Receiving

This morning, I noticed the gentle rounding of the upper back/lower neck of a woman unfamiliar to me. Maybe if I had known her, I would have seen the person instead of the rounding. If I had to admit my thoughts and feelings, there was some mildly annoyed judgment, then a prompt straightening of my own back. After working a few moments with which muscles needed to change to straighten my own back, I realized I had forgotten something. “Thank you for your lesson,” I mentally added, with a barely perceptible bow.

In the past, that judgment of the other person might have dominated my perception. I was raised with, or allowed in myself, a strong level of perfectionism. Anything that did not meet the ideal standard was mildly rejected. As part of my CL training, it was suggested that this ability to perceive was a strong part of me, but I was misusing the gift. Was there a way I could use my “powers” for the good of others rather than against them?

One way to handle this was to promptly thank the person for the lesson offered. If I needed to work on my upper back muscles, the nudge to do so was offered, even if unintentionally, by this person. Simply to take the lesson without acknowledging it being received, much less while being critical of the person, meant that I was being a “taker.”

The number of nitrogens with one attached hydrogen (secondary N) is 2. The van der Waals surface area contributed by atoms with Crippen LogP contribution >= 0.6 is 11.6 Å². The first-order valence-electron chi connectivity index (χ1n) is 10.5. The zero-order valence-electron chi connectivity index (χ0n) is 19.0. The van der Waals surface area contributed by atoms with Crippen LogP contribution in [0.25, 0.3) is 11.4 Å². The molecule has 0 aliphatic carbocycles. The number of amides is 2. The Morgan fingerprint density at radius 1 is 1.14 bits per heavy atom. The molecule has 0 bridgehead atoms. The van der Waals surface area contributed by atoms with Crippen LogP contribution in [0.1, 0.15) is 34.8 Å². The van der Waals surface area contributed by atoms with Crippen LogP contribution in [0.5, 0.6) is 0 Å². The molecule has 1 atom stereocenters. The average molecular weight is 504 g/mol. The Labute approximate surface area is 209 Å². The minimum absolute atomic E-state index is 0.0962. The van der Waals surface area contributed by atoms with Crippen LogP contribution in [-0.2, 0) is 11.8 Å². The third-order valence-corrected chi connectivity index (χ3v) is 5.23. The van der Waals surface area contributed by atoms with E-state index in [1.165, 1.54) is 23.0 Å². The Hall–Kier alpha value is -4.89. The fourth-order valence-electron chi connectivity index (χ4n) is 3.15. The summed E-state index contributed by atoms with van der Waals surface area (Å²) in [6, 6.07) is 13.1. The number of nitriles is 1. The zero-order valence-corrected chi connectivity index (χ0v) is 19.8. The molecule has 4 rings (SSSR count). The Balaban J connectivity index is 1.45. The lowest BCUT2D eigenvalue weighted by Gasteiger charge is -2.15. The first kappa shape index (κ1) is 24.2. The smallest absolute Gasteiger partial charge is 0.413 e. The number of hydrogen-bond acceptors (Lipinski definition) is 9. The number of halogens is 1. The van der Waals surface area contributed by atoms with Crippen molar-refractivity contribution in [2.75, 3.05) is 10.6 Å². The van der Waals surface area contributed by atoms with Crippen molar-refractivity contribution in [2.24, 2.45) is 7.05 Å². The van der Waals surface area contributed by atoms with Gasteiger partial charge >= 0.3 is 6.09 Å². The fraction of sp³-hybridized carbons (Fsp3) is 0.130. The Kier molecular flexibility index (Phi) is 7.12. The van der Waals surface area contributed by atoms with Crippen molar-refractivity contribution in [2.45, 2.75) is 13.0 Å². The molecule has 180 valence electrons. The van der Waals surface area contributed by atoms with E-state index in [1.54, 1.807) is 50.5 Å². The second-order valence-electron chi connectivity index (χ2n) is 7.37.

Native cultures seem to understand this. I recall seeing a PBS television program about a Native American woman repaying a tree for what she received from it by tucking pennies in with the roots. To my Western and, at that time, predominantly scientific way of thinking, that practice edged into superstition. When I brought this up in training, it was pointed out that returning something to the tree completed the contract, and who knew? Maybe the tree produced the tree nuts better with the addition of the metals to its system. Maybe those who ate the tree nuts had better health because of the presence of trace elements, in addition to “completing the contract.”

So, an assignment for me was to go ahead and notice what I notice. However, be ready to say “Thank you” for whatever is received. “Thank you” to this woman who wore a black scoop neck to church, allowing me to physically adjust my own posture and learn from the movement. This adjustment will be incorporated into the yoga classes I teach in the coming weeks. Students who come to my class will also benefit from this woman’s offering, again even though unintentional.

There was a play referred to by Marlo Thomas titled “Thieves.” I’ve never seen it, but I saw her passion in speaking about it. “We all steal from each other all the time.” With this practice of noticing and thanking, rather than taking the lesson from her, stealing it without her permission, I may receive the lesson in gratitude.